Denver police introduced new citizen volunteers yesterday, including a 26-year-old college student headed for the program’s elite crime scene investigation unit, the Rocky Mountain News reports. Inundated with calls from would-be sleuths anxious to lend cops a hand, police officials decided to highlight the program at a news conference. Over time, the CSI part of the program could expand to 40 to 50 volunteers. Nearly 400 people now volunteer for the police overall.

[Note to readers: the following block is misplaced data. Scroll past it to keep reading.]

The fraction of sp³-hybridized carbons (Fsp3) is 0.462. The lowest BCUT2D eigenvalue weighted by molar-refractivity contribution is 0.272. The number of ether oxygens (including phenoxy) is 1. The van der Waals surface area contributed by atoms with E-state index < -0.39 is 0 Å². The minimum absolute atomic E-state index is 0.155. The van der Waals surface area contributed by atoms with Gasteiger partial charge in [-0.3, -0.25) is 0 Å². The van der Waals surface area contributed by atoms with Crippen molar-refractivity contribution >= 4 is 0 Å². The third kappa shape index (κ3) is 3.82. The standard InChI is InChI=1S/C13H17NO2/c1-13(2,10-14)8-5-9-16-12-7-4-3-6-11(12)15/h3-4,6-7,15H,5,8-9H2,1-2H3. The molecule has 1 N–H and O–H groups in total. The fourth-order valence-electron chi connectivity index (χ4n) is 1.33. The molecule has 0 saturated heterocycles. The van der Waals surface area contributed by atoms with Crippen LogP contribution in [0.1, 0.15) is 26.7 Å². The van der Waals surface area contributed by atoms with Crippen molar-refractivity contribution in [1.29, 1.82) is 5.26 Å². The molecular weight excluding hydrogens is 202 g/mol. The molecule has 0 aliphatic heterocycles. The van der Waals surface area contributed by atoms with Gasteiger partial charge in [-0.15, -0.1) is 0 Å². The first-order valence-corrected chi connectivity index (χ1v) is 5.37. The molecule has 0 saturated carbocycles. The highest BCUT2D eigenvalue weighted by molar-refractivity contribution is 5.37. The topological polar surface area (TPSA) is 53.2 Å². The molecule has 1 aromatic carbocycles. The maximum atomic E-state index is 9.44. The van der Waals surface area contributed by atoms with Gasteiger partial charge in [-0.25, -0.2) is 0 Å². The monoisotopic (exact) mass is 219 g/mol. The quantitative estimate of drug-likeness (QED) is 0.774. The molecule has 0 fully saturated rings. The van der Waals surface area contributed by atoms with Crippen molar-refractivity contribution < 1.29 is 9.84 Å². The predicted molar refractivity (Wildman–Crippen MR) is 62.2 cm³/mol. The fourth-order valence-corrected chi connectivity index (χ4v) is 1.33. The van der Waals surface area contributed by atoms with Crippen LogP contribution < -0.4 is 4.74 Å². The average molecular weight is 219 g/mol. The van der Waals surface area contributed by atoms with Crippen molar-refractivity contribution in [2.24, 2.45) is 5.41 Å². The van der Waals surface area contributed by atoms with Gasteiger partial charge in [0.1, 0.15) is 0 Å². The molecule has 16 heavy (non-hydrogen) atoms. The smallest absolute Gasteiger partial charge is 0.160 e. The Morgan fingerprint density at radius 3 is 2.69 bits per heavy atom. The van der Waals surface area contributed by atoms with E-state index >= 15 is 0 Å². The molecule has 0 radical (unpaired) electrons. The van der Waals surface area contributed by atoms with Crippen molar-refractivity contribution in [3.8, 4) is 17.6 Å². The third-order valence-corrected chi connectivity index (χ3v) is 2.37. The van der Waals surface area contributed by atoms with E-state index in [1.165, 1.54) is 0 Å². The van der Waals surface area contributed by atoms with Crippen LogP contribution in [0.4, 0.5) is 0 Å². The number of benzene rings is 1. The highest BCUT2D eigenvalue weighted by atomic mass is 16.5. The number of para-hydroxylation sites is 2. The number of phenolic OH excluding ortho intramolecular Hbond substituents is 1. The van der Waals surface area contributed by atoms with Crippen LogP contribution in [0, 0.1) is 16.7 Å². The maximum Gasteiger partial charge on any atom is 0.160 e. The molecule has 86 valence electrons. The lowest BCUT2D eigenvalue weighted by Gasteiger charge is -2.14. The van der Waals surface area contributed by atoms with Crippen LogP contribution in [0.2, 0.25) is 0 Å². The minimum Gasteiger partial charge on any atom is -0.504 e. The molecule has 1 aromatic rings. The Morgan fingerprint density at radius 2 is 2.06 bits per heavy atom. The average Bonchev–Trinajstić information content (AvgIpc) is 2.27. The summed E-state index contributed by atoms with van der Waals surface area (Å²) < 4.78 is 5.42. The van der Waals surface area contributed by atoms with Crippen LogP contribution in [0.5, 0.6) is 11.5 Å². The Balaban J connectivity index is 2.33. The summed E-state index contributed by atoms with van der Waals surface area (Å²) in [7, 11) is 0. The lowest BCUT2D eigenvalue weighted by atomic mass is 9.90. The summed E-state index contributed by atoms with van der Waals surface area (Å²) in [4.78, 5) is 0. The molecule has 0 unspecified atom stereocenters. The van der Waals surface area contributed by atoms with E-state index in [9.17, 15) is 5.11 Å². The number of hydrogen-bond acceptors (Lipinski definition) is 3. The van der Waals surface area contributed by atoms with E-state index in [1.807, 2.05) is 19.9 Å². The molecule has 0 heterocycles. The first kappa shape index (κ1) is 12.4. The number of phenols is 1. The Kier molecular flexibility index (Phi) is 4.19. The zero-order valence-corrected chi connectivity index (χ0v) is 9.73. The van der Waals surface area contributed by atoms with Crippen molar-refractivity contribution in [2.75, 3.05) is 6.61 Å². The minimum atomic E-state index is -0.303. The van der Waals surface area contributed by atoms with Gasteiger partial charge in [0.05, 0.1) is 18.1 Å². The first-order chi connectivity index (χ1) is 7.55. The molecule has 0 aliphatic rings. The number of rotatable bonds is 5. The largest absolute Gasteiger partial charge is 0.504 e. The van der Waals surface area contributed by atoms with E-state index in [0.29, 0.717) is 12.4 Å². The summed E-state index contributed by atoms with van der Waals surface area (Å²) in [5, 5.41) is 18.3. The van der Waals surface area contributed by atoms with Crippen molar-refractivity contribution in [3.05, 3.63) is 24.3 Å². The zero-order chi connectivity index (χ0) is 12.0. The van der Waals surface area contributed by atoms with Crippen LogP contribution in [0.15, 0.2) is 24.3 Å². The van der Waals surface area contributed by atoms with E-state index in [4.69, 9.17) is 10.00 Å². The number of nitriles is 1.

The CSI volunteers will not work high-profile or violent crime cases, but will concentrate on property crimes that otherwise might not have been investigated by a traditional CSI team. Among other volunteer tasks, an IBM employee, has been designing Web sites and compiling crime databases to map crimes; another volunteer is piloting a police helicopter. The idea for the unit surfaced after President Bush introduced a program called Volunteers in Police Service four years ago. The Denver effort is patterned partly after a decade-long program in San Diego. Pete Zajda, who heads that city’s volunteer force, said the program has more than 800 volunteers who do neighborhood patrols and crisis intervention. In addition to fingerprints, Denver’s volunteer CSI teams will be trained to collect DNA evidence, such as that found in loose hairs. They also will be trained to take crime scene photographs.